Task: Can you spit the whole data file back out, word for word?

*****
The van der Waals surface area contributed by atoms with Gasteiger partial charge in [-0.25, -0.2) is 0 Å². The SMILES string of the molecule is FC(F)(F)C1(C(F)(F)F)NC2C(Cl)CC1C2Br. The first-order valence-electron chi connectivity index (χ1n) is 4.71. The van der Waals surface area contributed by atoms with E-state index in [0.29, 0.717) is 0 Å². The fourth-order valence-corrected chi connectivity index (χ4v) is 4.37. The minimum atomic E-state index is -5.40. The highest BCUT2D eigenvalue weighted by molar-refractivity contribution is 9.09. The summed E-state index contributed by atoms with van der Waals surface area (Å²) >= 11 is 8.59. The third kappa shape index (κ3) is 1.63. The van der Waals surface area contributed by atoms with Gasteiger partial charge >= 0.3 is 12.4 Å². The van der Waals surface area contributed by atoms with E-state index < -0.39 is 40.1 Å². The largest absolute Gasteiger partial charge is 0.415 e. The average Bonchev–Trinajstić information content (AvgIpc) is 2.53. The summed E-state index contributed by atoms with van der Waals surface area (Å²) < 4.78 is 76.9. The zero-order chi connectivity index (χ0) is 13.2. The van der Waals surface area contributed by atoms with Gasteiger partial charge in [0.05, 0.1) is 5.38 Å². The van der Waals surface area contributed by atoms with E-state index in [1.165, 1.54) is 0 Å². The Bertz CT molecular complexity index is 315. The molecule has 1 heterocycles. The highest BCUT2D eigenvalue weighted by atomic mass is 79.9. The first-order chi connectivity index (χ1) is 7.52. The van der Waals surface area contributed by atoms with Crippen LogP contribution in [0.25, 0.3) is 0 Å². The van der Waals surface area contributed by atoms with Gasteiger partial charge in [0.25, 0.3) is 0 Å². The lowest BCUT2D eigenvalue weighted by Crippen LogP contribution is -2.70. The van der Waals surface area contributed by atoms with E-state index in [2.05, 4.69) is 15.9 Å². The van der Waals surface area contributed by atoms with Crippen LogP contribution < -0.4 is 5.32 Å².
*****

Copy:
The van der Waals surface area contributed by atoms with Gasteiger partial charge in [-0.25, -0.2) is 0 Å². The SMILES string of the molecule is FC(F)(F)C1(C(F)(F)F)NC2C(Cl)CC1C2Br. The first-order valence-electron chi connectivity index (χ1n) is 4.71. The van der Waals surface area contributed by atoms with E-state index in [0.29, 0.717) is 0 Å². The fourth-order valence-corrected chi connectivity index (χ4v) is 4.37. The minimum atomic E-state index is -5.40. The highest BCUT2D eigenvalue weighted by molar-refractivity contribution is 9.09. The summed E-state index contributed by atoms with van der Waals surface area (Å²) >= 11 is 8.59. The third kappa shape index (κ3) is 1.63. The van der Waals surface area contributed by atoms with Gasteiger partial charge >= 0.3 is 12.4 Å². The van der Waals surface area contributed by atoms with E-state index < -0.39 is 40.1 Å². The largest absolute Gasteiger partial charge is 0.415 e. The average Bonchev–Trinajstić information content (AvgIpc) is 2.53. The summed E-state index contributed by atoms with van der Waals surface area (Å²) < 4.78 is 76.9. The zero-order chi connectivity index (χ0) is 13.2. The van der Waals surface area contributed by atoms with Gasteiger partial charge in [0.05, 0.1) is 5.38 Å². The van der Waals surface area contributed by atoms with E-state index in [1.165, 1.54) is 0 Å². The Bertz CT molecular complexity index is 315. The molecule has 1 heterocycles. The highest BCUT2D eigenvalue weighted by atomic mass is 79.9. The first-order chi connectivity index (χ1) is 7.52. The van der Waals surface area contributed by atoms with Crippen LogP contribution in [0.25, 0.3) is 0 Å². The van der Waals surface area contributed by atoms with Gasteiger partial charge in [0.25, 0.3) is 0 Å². The lowest BCUT2D eigenvalue weighted by Crippen LogP contribution is -2.70. The van der Waals surface area contributed by atoms with E-state index in [2.05, 4.69) is 15.9 Å². The van der Waals surface area contributed by atoms with Crippen LogP contribution < -0.4 is 5.32 Å².